• Glioblastoma
  • Liver Cancer
  • Lung Cancer (Non-Small Cell)
  • Lymphocytic Leukemia (chronic)
  • Lymphoma (Hodgkin’s and Non-Hodgkin’s)
  • Malignant Melanoma
  • Multiple Myeloma
  • Neuroblastoma
  • Ovarian Cancer
  • Pancreatic Cancer
  • Prostate Cancer (untreated)
  • Renal Cell Carcinoma
  • Throat Cancer
  • Uterine Cancer
Other Diseases
  • Common Colds (URI’s)
  • Emphysema (COPD)
  • HIV/AIDS
  • Depression (Major; and Bipolar)
Autoimmune

Neurodegenerative:

  • ALS (Lou Gehrig’s Disease)
  • Alzheimer’s Disease
  • Autism Spectrum Disorders
  • Hereditary Spastic Paraparesis
  • Multiple Sclerosis (MS)
  • Parkinson’s Disease
  • Post-Traumatic Stress Disorder (PTSD) 
  • Primary Lateral Sclerosis (PLS)
  • Progressive Supranuclear Palsy
  • Transverse Myelitis

Other Autoimmune Diseases:

  • Ankylosing Spondylitis
  • Behcet’s Disease
  • Celiac Disease
  • Chronic Fatigue Syndrome
  • CREST syndrome
  • Crohn’s Disease
  • Dermatomyositis
  • Dystonia
  • Endometriosis
  • Fibromyalgia
  • Hashimoto’s Thyroiditis
  • Irritable Bowel Syndrome (IBS)
  • Myasthenia Gravis (MG)
  • Nephrotic Syndrome
  • Pemphigoid
  • Primary Biliary Cirrhosis
  • Psoriasis
  • Rheumatoid Arthritis
  • Sarcoidosis
  • Scleroderma
  • Sjogren’s Syndrome
  • Stiff Person Syndrome (SPS)
  • Systemic Lupus (SLE)
  • Ulcerative Colitis
  • Wegener’s Granulomatosis

> LDN has demonstrated efficacy in thousands of cases.

Cancer. As of mid-2004, Dr. Bihari reported having treated over 300 patients who had a cancer that had failed to respond to standard treatments. Of that group, some 50%, after four to six months treatment with LDN, began to demonstrate a halt in cancer growth and, of those, over one-third have shown objective signs of tumor shrinkage.

Autoimmune diseases. Within the group of patients who presented with an autoimmune disease (see above list), none have failed to respond to LDN; all have experienced a halt in progression of their illness. In many patients there was a marked remission in signs and symptoms of the disease. The greatest number of patients within the autoimmune group are people with multiple sclerosis, of whom there were some 400 in Dr. Bihari’s practice. Less than 1% of these patients has ever experienced a fresh attack of MS while they maintained their regular LDN nightly therapy.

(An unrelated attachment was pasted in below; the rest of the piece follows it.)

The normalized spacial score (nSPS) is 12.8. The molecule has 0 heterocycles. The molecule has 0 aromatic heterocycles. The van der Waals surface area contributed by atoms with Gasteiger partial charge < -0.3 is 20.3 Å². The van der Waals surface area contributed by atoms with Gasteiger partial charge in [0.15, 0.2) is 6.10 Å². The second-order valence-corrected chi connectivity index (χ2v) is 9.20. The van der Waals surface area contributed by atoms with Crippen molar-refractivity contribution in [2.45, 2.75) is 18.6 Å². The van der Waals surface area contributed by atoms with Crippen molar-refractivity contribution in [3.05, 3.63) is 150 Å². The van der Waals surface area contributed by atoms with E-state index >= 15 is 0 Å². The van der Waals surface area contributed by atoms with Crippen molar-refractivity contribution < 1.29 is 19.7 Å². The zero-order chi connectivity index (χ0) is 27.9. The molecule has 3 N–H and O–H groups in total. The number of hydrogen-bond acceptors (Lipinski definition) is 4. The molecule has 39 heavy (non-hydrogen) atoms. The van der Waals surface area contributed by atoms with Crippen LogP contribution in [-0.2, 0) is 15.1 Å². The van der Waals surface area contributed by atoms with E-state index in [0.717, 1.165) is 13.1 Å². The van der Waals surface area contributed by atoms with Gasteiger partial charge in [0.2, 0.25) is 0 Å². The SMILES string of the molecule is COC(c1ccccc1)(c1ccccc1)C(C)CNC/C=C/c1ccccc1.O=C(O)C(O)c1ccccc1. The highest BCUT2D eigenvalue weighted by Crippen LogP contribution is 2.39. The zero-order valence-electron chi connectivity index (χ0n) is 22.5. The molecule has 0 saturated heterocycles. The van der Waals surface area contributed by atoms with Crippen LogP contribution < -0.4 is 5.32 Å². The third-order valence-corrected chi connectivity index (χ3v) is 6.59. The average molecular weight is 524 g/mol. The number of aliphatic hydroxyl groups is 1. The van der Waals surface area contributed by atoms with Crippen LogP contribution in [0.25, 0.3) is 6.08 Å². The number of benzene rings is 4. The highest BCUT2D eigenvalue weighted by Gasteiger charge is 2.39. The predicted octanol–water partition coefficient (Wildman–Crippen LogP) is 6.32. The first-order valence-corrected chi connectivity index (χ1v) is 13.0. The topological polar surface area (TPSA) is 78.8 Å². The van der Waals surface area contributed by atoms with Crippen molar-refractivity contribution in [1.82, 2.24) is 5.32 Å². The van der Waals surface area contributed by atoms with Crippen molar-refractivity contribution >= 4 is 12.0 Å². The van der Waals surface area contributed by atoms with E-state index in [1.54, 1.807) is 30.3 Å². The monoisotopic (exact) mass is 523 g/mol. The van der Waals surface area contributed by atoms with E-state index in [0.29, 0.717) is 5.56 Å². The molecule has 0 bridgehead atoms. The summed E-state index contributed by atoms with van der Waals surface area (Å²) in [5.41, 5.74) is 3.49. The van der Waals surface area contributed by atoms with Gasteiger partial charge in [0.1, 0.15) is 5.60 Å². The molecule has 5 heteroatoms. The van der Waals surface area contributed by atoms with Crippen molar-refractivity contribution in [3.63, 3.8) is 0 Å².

HIV/AIDS. As of September 2003, Dr. Bihari had been treating 350 AIDS patients using LDN in conjunction with accepted AIDS therapies. Over the prior 7 years over 85% of these patients showed no detectable levels of the HIV virus — a much higher success rate than most current AIDS treatments, and with no significant side effects. It is also worth noting that many HIV/AIDS patients have been living symptom-free for years taking only LDN with no other medications.

Central Nervous System disorders. Anecdotal reports continue to be received concerning beneficial effects of LDN on the course of Parkinson’s disease, Alzheimer’s disease, amyotrophic lateral sclerosis (ALS—Lou Gehrig’s disease), and primary lateral sclerosis. Dr. Jaquelyn McCandless has found a very positive effect of LDN, in appropriately reduced dosage and applied as a transdermal cream, in children with autism.

> How is it possible that one medication can impact such a wide range of disorders?

The disorders listed above all share a particular feature: in all of them, the immune system plays a central role. Low blood levels of endorphins are generally present, contributing to the disease-associated immune deficiencies.

Research by others — on neuropeptide receptors expressed by various human tumors — has found opioid receptors in many types of cancer:

  • Brain tumors (both astrocytoma and glioblastoma)
  • Breast cancer
  • Endometrial cancer
  • Head and neck squamous cell carcinoma
  • Myeloid leukemia
  • Lung cancer (both small cell and non-small cell)
  • Neuroblastoma and others…

These findings suggest the possibility for a beneficial LDN effect in a wide variety of common cancers.

> LDN can be prescribed by your doctor, and should be prepared by a reliable compounding pharmacy.

Naltrexone is a prescription drug, so your physician would have to give you a prescription after deciding that LDN appears appropriate for you.

Naltrexone in the large 50mg size, originally manufactured by DuPont under the brand name ReVia, is now sold by Mallinckrodt as Depade and by Barr Laboratories under the generic name naltrexone.